• Develop a good filing system
    • alphabetical order
  • Rethink the telephone
    • always use speaker phone (when on hold) so hands are free to do something else
  • Delegate
    • it's never too early to delegate 
  • Take a time out
    • it's not a real vacation if you're reading email or calling in for messages
TIME IS ALL YOU HAVE. And you may find one day that you have less that you think.

When it comes to men who are romantically interested in you, it's really simple. Just ignore everything they say and only pay attention to what they do. I find this very true!

  • Dance with the one who brung you.
    • a reminder about loyalty and appreciation
  • Luck is what happens when preparation meets opportunity (Seneca, Roman philosopher)
  • Whether you think you can or can't, you're right!
  • It's not how hard you hit. It's how hard you get hit.... and keep moving forward.
Experience is what you get when you didn't get what you wanted.
  • a reminder that failure is not just acceptable, it is often essential
  • and experience is often the most valuable thing you have to offer
The person who knows success can be more oblivious to all the pitfalls.

Showing gratitude is one of the simplest yet more powerful things human can do for each other.
  • hand-written notes - just the nicest thing to do. And you never know what magic might happen after it arrives to someone's mailbox. (he was talking about a job applicant)
If you work more hours you learn more about your craft. That can make you more efficient, more able, even happier. Hard work is like compounded interest in the bank. The rewards build faster. (his answer when asked what was his secret for getting his tenure one year early)

Go out and do for others what somebody did for you. Pay it forward.

Be prepared (sharing the story of a professor who brought along a spare bulb for the projector)
  • another way to be prepared is to think negatively. But be an optimist. You have a contingency plan for when all hell breaks lose.
A good apology is like an antibiotic; a bad apology is like rubbing salt in the wound.
  • proper apology
    1. what i did was wrong
    2. i feel badly that i hurt you
    3. how do i make this better?
There is more than one way to measure profits and losses. On every level, institutions can and should have a heart. (talking about his childhood experience when he and his sister bought a salt and pepper shaker at Disneyland, which he accidentally broke on the way out of the store, and which was gladly replaced by the store attendant, no questions asked. This in turn made his father, and him, appreciate Disney more and brought back more people, probably earning Disney $100,000).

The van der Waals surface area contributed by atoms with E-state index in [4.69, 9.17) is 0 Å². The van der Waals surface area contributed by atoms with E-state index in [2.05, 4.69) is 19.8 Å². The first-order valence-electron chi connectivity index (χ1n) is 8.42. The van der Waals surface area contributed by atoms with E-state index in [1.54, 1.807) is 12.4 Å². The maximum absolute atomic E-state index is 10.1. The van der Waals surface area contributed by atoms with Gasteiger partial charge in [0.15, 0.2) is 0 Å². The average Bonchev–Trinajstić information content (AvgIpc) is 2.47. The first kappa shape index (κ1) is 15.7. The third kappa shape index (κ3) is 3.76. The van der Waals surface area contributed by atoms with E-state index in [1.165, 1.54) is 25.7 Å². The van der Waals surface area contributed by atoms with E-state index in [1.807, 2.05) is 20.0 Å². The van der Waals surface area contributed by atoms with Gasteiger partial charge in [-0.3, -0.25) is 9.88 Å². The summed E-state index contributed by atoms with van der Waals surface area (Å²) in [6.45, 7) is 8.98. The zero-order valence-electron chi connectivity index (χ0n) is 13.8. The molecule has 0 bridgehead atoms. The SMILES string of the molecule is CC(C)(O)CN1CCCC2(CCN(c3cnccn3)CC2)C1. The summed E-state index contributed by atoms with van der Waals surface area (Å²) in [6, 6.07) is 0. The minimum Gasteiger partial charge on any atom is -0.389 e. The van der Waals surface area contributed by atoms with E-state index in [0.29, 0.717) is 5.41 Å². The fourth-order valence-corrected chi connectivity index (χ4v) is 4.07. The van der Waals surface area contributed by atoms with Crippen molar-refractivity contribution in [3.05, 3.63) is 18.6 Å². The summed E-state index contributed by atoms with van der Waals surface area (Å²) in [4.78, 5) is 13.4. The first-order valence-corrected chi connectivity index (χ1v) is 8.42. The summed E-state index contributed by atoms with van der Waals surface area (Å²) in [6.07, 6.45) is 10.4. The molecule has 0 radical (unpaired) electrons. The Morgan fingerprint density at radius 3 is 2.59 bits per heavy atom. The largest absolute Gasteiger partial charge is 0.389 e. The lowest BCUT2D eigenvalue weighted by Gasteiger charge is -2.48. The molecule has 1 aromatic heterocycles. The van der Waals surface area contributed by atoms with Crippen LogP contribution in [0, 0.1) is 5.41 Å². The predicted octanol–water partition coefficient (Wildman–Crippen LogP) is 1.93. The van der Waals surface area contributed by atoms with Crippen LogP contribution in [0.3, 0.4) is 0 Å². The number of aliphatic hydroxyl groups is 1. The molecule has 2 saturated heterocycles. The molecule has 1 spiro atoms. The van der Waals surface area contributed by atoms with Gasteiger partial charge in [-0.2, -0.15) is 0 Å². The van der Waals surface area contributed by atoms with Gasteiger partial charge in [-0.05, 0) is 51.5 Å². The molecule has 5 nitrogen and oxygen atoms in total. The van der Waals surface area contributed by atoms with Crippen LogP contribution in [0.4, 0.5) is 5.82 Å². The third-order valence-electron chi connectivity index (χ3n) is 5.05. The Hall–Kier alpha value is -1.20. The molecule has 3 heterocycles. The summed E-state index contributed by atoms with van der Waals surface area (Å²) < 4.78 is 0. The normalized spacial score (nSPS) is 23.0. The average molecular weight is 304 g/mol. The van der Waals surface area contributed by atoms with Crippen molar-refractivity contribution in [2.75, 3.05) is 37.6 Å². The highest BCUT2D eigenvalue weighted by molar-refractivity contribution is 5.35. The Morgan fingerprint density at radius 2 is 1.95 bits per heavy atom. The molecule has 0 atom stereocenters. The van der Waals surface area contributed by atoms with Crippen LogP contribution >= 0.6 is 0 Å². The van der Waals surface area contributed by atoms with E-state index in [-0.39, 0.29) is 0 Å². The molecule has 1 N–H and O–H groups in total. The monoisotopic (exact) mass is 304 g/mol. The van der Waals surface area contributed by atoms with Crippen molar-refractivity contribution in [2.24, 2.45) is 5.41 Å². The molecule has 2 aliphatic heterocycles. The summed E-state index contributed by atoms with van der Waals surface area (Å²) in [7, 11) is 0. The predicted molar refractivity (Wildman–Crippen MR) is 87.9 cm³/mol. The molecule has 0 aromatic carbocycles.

No job should be beneath us.

If you can find your footing between 2 cultures, sometimes you have the best of both worlds. 

If you want something badly enough, never give up (and take a boost when offered!) - he was talking about how he was rejected and given a referral and a little "insider push".

When we're connected to others, we become better people.
  • communitarian
  • rights and responsibilities
Sometimes all you have to do is ask.

Emotional insurance

It can be a very disruptive thing for parents to have specific dreams for their kids.
  • a parent's job is to encourage kids to develop a joy for life and a great urge to follow their own dreams. The best we could do is to help them develop personal set of tools for the task.
    • find their own way to fulfillment
    • Depending on a child's age and sense of self, an offhand comment from Mom and Dad can feel like a shove from a bulldozer.
Put on your own oxygen mask before assisting others.
  • when we become physically or emotionally rundown, we can't help anybody else, least of all small children

It's not about how to achieve your dreams.
It's about how to lead your life.
If you lead your life the right way, the karma will take care of itself. The dreams will come to you.

This is just the gist of it. When I have more time I would like to share more details and stories in the book.

By the way, the head fake in his lecture is that he was actually addressing it to his kids who he will have less time to spend with during their childhood years. A way to reach out to them in their teenage and adult years.

No comments:

Post a Comment

Feel free to leave your comments, as your questions, share parenting tips and tricks, a book title or two.


milestone moments | Desenvolvido por EMPORIUM DIGITAL